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Ballpark Church

Ballpark Church

 

written by Anne Moul

My husband and I recently attended church at the picnic pavilion of the local ballpark, sitting at socially-distanced tables under a bright yellow canopy. The stadium’s independent league team has drawn fans and significant community support in its thirteen-year existence as well as sparked a renaissance in the depressed urban area surrounding it. The president of the organization belongs to our parish and offered the ballpark as a space for outdoor services during this summer of pandemic. Instead of wooden pews worn smooth by generations of worshippers, we sat on heavy mesh chairs in our shorts and sandals, some of us holding go-cups of coffee. 

The organist played accompaniment music on an amplified electronic keyboard against a backdrop of  traffic noise, shouting neighborhood children, and wailing sirens. There was no singing of hymns or liturgy. We fidgeted with our bulletins instead of baseball programs distributed by smiling stadium ushers. Instead of a vendor with a carrier of cold beer slung around his neck, our mask-wearing rector approached each table to offer bread, the only form of communion deemed safe these days. The thirty or so in attendance occasionally glanced around at who else was brave enough to show up, many of us seeing each other in person for the first time since March. 

The field was groomed as neatly as if a game were starting any minute. The semi-circular bowl of green metal seats was empty, as was the concourse lined with shuttered food and souvenir stands. The carousel in the children’s playground in far left field sat silent and still. Advertisements for the plumbing companies, accounting firms, and medical practices who sponsor the team remained on the fence, perhaps from last season. The score boards and jumbotron were blank as blind eyes, creating an overall effect both eerie and dystopian—like waking up and saying, “I just dreamed we were having church at the ballpark. How weird is that?”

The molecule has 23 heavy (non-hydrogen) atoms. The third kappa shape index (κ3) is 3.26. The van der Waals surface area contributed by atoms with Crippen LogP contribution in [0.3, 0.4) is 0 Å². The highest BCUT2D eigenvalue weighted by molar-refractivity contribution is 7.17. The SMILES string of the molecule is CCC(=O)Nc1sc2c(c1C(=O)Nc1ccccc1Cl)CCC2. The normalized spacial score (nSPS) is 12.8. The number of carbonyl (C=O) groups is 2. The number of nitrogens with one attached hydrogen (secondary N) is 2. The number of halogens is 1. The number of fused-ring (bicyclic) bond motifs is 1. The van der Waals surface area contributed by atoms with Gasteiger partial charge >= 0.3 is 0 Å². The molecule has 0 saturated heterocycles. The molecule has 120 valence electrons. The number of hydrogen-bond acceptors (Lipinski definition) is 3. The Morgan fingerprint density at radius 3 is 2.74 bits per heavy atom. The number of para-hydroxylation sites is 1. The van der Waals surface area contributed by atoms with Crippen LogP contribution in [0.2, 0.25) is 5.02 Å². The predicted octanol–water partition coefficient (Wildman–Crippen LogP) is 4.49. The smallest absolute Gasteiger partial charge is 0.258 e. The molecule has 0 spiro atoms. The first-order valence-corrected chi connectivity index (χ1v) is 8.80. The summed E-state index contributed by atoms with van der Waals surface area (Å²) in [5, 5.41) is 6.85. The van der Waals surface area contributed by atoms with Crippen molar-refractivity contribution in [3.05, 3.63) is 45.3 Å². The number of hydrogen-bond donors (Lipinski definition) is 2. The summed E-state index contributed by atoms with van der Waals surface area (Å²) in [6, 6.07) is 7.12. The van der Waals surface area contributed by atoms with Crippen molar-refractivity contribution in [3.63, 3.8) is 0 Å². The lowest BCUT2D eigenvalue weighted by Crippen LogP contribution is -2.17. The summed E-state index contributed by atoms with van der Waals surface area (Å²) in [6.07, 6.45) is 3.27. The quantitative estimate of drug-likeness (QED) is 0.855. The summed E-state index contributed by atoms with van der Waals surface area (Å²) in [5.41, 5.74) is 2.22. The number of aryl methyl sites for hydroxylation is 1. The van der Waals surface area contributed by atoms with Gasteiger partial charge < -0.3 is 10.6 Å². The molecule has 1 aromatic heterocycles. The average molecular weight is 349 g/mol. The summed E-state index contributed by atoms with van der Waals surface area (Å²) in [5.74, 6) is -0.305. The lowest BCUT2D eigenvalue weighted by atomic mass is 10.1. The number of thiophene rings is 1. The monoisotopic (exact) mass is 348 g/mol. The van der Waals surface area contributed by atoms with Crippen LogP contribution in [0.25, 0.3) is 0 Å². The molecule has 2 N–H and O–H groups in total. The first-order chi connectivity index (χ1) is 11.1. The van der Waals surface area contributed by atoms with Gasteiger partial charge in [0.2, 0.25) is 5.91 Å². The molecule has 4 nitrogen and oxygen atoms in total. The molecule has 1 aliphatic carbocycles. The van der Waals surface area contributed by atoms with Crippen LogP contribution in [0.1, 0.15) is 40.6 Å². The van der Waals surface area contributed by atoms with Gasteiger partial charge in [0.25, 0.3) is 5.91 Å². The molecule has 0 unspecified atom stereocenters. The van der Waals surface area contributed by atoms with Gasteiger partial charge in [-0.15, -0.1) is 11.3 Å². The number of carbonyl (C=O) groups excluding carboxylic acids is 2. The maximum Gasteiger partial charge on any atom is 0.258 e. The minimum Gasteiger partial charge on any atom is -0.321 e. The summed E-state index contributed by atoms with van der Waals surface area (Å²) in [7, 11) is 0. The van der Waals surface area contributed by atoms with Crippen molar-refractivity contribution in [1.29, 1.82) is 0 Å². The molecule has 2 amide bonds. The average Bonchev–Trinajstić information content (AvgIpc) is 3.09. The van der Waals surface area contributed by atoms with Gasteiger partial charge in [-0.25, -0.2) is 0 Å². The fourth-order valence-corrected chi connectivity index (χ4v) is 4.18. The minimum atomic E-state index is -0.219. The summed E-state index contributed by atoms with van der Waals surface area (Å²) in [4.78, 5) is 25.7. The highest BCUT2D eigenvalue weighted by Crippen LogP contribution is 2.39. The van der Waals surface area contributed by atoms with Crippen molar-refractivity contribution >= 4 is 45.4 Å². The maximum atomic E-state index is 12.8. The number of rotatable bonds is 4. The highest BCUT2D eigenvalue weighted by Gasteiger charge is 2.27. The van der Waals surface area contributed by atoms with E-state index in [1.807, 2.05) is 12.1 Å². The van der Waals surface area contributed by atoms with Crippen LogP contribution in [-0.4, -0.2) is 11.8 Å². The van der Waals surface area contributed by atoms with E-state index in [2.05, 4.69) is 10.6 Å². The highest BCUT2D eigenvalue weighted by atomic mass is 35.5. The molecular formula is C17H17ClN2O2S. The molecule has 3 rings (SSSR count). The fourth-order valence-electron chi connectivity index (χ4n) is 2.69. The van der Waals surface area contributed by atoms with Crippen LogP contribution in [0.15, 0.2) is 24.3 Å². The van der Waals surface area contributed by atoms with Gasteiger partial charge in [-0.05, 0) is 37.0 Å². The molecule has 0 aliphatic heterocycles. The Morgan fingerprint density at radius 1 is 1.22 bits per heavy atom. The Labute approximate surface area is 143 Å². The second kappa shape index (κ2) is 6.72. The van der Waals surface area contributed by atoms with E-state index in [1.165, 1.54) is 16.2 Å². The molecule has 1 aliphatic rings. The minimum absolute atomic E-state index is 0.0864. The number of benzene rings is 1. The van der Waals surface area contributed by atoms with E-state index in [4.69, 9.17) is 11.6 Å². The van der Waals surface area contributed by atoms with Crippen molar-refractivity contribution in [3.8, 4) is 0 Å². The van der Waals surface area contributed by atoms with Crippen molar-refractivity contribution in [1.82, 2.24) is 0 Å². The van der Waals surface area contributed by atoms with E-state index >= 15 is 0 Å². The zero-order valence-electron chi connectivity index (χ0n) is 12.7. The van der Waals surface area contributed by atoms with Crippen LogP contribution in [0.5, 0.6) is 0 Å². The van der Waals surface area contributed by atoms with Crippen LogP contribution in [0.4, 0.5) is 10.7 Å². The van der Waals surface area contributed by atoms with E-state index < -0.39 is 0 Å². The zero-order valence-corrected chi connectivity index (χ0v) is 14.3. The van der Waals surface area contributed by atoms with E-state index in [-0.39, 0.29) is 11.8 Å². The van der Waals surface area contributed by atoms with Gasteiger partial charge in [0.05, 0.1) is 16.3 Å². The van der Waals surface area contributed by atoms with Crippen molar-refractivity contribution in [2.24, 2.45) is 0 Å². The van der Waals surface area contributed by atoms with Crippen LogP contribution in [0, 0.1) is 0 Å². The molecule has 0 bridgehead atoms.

I’ve missed having somewhere to go on Sunday mornings and although ballpark church is a far cry from what I long for, at least it is something tangible. I had reached my limit on Morning Prayer via Zoom, so I am fed by this tiny taste of normalcy in the quiet of a deserted stadium. The pandemic has forced me to realize how dependent I am on the physical structure of worship—the glint of the chalice, the properly chanted psalm, the comfort of repeating centuries-old words and melodies in close proximity with others. That which has symbolized God for my sixty-plus years has been swept away by the virus and may never return in the same form. I am down to bare-bones belief.

I always kept my relationship with God in a neat and tidy little box, tucked into a nightstand drawer like my Book of Common Prayer. The absence of institutional parish life has created space for me to nurture my faith unaccompanied by liturgical bells and whistles. It has forced me to listen for God’s voice outside of an hour on Sunday mornings, which, I suppose, I should have been doing all along. But if and when this quarantine ends, I will still need a church, preferably one with glorious music. I am not to be trusted on my own. My faith is a slippery character, easily distracted and occasionally hiding from me when I need it most.

In the meantime, I find solace in worshipping where I am accustomed to hearing the crack of the bat and the roar of the crowd. In a space normally filled with the grease-laden smell of French fries and burgers, rather than smoky tendrils of incense wafting from a golden thurible. Where I watch the between-innings antics of children dressed as Fruit of the Loom characters racing around the bases rather than the celebration of the Eucharist by a priest in shimmering vestments. (I suspect both may be equally holy.) For me, ballpark church represents a mustard seed planted to nurture a return to communal worship, a reminder that now, more than ever, I can and must find God in the most unexpected places. 

Photo ofWarren Ballpark Bisbee, Arizona USA, Wikimedia commons.

 

Anne Moul is a retired music educator, writer, and member of St. John’s Episcopal Church, York, Pennsylvania. Her work has been previously published in Episcopal Café along with Hippocampus, Thread, AARP’s The Girlfriend, Kitchen Work, and others. She blogs at www.secondactstories.com.

 

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